By Bethany Hall
That Infamous Light at the End of the Tunnel
Everyone has a turning point in their life: the death of a loved one, reaching rock bottom, realizing you’re ruining every relationship you have, etc. Many of these turning points make you into an amazing person—or a better person than you were before. The main similarity is that every turning point is difficult. When your father goes from a very vivacious, outgoing man, to a person in a wheelchair out of nowhere, your entire world becomes a giant “I don’t know.” My father was on a trip trying to serve the Lord when he became paralyzed. As a 16-year-old girl, my anger with God flared to extraordinary heights.
I remember the first time I heard my dad publicly speak about the accident, he said something very interesting: “God doesn’t need me.” Coming from such a Godly man who has worked his entire life to please and spread the work of God, it was strange to hear. Somehow, it made sense. Since my father’s accident, I’ve watched my parents continue with more grace than I could even imagine. It wasn’t until recently that I realized my parents are so graceful because they have faith that God has His hands on my dad. They trust that God will make everything work for the best.
While my parents were gone for seven months in Houston, I did not handle myself with grace. I was lost, angry, and confused. There was a storm over my heart, and I pointed all of the blame at God.
While I was at a writer’s workshop the following summer, I wrote a very angry poem to God asking him where he was and read it out loud at the open mic night. The next day, I asked if He was there, almost as a joke to myself, and I heard, “I am.” My bones chilled for a moment before my anger spiked again. If he has been here, why hasn’t he shown himself like this before? Why had he left me in the dark alone for so long? I had reached out before, but why was this the first time he decided to reach back?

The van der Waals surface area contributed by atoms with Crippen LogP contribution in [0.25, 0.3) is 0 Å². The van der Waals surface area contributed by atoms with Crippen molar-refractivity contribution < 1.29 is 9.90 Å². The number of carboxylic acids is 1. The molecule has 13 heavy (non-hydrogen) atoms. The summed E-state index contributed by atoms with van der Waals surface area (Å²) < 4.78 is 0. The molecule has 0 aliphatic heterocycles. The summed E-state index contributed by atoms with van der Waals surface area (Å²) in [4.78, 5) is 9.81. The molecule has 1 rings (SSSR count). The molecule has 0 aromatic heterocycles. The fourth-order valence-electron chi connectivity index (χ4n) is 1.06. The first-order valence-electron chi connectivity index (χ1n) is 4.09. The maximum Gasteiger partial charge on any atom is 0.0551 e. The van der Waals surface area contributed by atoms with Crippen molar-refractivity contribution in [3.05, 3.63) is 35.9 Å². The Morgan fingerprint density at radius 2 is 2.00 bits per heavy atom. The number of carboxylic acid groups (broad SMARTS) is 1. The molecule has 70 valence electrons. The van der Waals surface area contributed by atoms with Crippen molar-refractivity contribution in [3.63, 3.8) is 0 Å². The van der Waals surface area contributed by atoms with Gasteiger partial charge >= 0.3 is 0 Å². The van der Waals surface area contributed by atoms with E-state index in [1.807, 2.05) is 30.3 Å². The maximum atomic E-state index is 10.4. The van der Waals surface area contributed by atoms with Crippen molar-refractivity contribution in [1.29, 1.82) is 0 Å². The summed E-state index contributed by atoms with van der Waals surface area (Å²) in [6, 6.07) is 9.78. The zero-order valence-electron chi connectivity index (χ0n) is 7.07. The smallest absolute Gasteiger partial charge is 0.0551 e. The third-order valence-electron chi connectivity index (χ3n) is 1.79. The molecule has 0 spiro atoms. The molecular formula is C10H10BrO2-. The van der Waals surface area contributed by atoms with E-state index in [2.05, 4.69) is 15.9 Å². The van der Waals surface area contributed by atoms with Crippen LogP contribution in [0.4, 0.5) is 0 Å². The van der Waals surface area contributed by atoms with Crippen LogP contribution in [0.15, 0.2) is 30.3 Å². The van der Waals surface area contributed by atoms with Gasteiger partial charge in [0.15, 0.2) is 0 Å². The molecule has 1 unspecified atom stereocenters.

At this point in time, I was told that there was little to no hope of my father walking again. I was getting used to the fact that my life may never be the same again. I tried to find scripture that would calm my soul, but there was a part of me that was comfortable in the chaos. My anxiety has been an issue for a while, so I was used to being constantly worried about people and things. Philippians 4:6 says, “We do not need to be anxious when we can freely talk to God about our needs.” The problem was that I didn’t know what my needs were.
One day, my parents told me about Stem Cell research. They explained that it was a process that would, in essence, give us hope.
Currently, my parents are in Panama, which is in Central America. The week before they left I was overwhelmed with anxiety for their trip there. The morning they left, I simply whispered, “God…” I couldn’t even finish my prayer! Instantly, though, I felt a wave of relief—and then promptly fell back asleep at eight in the morning on a Saturday.
This previous weekend, I attended a dinner hosted and attended by the members of our church, Livingston Fellowship. I knew everyone would ask about my father and if there were any updates. As it turns out, I was correct. At the beginning of this journey, it annoyed me, yet now I see it as a million hands reaching out to touch and lift up my family. One of the church members made the process of informing everyone about my father’s update very easy. She simply asked if I’d mind giving the entire room an update at one time as well as things they could pray for. Before we said grace, I did my best to tell what I knew.
Growing up as a pastor’s kid, my parents would always say, “Remember who you represent.” No pressure, or anything, right? Standing in front of a bunch of people who have supported my family in a giant “I don’t know” journey, I felt no pressure at all because they knew we are just as human as they are.
I sent my mom a picture of the room. My heart reminded me of where I was before God told me He was here with me. I was reminded of the simple beauty my parents showed through the grace of God. The journey has been long and isn’t over yet, but it has already raised me and brought life to a dark soul that was lost.
Bethany Hall is the youngest of six and a pastor’s kid. She is a graduate of Madison Central High School and hopes to be an English teacher one day.